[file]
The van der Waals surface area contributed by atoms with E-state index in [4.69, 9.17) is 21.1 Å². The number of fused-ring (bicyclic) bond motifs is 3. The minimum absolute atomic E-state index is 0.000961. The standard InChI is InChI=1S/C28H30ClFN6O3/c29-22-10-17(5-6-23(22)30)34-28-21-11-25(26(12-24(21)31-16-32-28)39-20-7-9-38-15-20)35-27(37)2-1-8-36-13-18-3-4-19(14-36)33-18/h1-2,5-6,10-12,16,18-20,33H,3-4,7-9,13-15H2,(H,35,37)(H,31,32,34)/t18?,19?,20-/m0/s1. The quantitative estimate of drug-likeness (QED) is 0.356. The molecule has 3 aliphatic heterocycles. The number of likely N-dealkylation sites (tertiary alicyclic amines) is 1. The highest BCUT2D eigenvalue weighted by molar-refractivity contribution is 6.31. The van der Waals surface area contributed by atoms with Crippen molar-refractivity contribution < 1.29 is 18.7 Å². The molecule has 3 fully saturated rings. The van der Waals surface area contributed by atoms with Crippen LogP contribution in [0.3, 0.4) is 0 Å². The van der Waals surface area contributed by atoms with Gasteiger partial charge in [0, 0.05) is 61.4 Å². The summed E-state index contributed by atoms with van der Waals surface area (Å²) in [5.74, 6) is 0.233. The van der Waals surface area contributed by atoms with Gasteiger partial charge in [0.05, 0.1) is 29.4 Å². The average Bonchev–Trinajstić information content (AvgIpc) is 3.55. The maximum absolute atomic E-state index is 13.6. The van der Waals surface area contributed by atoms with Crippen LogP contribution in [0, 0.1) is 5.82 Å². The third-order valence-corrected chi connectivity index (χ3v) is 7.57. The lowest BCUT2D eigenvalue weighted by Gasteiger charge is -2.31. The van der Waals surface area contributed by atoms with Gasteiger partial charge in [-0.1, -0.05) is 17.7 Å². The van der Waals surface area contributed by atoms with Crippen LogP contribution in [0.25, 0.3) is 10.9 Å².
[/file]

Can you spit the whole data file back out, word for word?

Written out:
The van der Waals surface area contributed by atoms with E-state index in [4.69, 9.17) is 21.1 Å². The number of fused-ring (bicyclic) bond motifs is 3. The minimum absolute atomic E-state index is 0.000961. The standard InChI is InChI=1S/C28H30ClFN6O3/c29-22-10-17(5-6-23(22)30)34-28-21-11-25(26(12-24(21)31-16-32-28)39-20-7-9-38-15-20)35-27(37)2-1-8-36-13-18-3-4-19(14-36)33-18/h1-2,5-6,10-12,16,18-20,33H,3-4,7-9,13-15H2,(H,35,37)(H,31,32,34)/t18?,19?,20-/m0/s1. The quantitative estimate of drug-likeness (QED) is 0.356. The molecule has 3 aliphatic heterocycles. The number of likely N-dealkylation sites (tertiary alicyclic amines) is 1. The highest BCUT2D eigenvalue weighted by molar-refractivity contribution is 6.31. The van der Waals surface area contributed by atoms with Crippen molar-refractivity contribution < 1.29 is 18.7 Å². The molecule has 3 fully saturated rings. The van der Waals surface area contributed by atoms with Crippen LogP contribution in [0.3, 0.4) is 0 Å². The van der Waals surface area contributed by atoms with Gasteiger partial charge in [0, 0.05) is 61.4 Å². The summed E-state index contributed by atoms with van der Waals surface area (Å²) in [5.74, 6) is 0.233. The van der Waals surface area contributed by atoms with Gasteiger partial charge in [0.05, 0.1) is 29.4 Å². The average Bonchev–Trinajstić information content (AvgIpc) is 3.55. The maximum absolute atomic E-state index is 13.6. The van der Waals surface area contributed by atoms with Crippen LogP contribution in [0, 0.1) is 5.82 Å². The third-order valence-corrected chi connectivity index (χ3v) is 7.57. The lowest BCUT2D eigenvalue weighted by Gasteiger charge is -2.31. The van der Waals surface area contributed by atoms with Gasteiger partial charge in [-0.1, -0.05) is 17.7 Å². The van der Waals surface area contributed by atoms with Crippen LogP contribution in [0.25, 0.3) is 10.9 Å².